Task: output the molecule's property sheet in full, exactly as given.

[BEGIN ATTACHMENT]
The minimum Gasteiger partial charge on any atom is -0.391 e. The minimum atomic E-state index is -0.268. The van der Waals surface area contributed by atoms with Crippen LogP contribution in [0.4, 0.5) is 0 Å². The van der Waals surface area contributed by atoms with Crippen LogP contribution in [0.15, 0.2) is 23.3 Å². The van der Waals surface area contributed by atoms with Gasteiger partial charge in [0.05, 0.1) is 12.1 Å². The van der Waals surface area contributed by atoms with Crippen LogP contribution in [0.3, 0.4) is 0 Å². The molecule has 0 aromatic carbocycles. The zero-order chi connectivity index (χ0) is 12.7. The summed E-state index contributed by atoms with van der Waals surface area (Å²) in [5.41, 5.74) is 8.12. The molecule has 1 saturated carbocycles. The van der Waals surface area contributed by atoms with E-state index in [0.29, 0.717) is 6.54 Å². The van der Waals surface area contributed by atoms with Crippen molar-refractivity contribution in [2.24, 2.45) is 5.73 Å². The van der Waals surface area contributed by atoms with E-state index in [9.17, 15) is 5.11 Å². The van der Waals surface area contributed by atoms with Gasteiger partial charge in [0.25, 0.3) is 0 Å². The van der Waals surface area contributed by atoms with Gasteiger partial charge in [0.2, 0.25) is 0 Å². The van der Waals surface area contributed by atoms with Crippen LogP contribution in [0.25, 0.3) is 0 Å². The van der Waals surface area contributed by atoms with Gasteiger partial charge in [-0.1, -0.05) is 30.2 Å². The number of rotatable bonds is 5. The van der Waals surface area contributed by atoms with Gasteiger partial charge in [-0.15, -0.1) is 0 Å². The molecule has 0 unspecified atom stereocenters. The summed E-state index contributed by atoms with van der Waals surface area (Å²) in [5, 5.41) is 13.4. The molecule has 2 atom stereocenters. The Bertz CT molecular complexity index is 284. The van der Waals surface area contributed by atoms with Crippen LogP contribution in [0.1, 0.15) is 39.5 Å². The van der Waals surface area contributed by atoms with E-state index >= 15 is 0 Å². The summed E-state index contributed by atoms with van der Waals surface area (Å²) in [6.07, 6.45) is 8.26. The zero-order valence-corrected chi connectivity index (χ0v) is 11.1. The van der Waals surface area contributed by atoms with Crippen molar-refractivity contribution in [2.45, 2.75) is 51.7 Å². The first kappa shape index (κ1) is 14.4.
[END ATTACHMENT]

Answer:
The minimum Gasteiger partial charge on any atom is -0.391 e. The minimum atomic E-state index is -0.268. The van der Waals surface area contributed by atoms with Crippen LogP contribution in [0.4, 0.5) is 0 Å². The van der Waals surface area contributed by atoms with Crippen LogP contribution in [0.15, 0.2) is 23.3 Å². The van der Waals surface area contributed by atoms with Gasteiger partial charge in [0.05, 0.1) is 12.1 Å². The van der Waals surface area contributed by atoms with Crippen LogP contribution in [0.3, 0.4) is 0 Å². The molecule has 0 aromatic carbocycles. The zero-order chi connectivity index (χ0) is 12.7. The summed E-state index contributed by atoms with van der Waals surface area (Å²) in [5.41, 5.74) is 8.12. The molecule has 1 saturated carbocycles. The van der Waals surface area contributed by atoms with E-state index in [0.29, 0.717) is 6.54 Å². The van der Waals surface area contributed by atoms with Crippen molar-refractivity contribution in [2.24, 2.45) is 5.73 Å². The van der Waals surface area contributed by atoms with E-state index in [9.17, 15) is 5.11 Å². The van der Waals surface area contributed by atoms with Gasteiger partial charge in [0.25, 0.3) is 0 Å². The van der Waals surface area contributed by atoms with Gasteiger partial charge in [0.2, 0.25) is 0 Å². The van der Waals surface area contributed by atoms with Crippen LogP contribution in [0.25, 0.3) is 0 Å². The van der Waals surface area contributed by atoms with Gasteiger partial charge in [-0.1, -0.05) is 30.2 Å². The number of rotatable bonds is 5. The van der Waals surface area contributed by atoms with Gasteiger partial charge in [-0.15, -0.1) is 0 Å². The molecule has 0 unspecified atom stereocenters. The summed E-state index contributed by atoms with van der Waals surface area (Å²) in [5, 5.41) is 13.4. The molecule has 2 atom stereocenters. The Bertz CT molecular complexity index is 284. The van der Waals surface area contributed by atoms with Crippen LogP contribution in [0.1, 0.15) is 39.5 Å². The van der Waals surface area contributed by atoms with E-state index >= 15 is 0 Å². The summed E-state index contributed by atoms with van der Waals surface area (Å²) in [6.07, 6.45) is 8.26. The zero-order valence-corrected chi connectivity index (χ0v) is 11.1. The van der Waals surface area contributed by atoms with Crippen molar-refractivity contribution in [2.45, 2.75) is 51.7 Å². The first kappa shape index (κ1) is 14.4.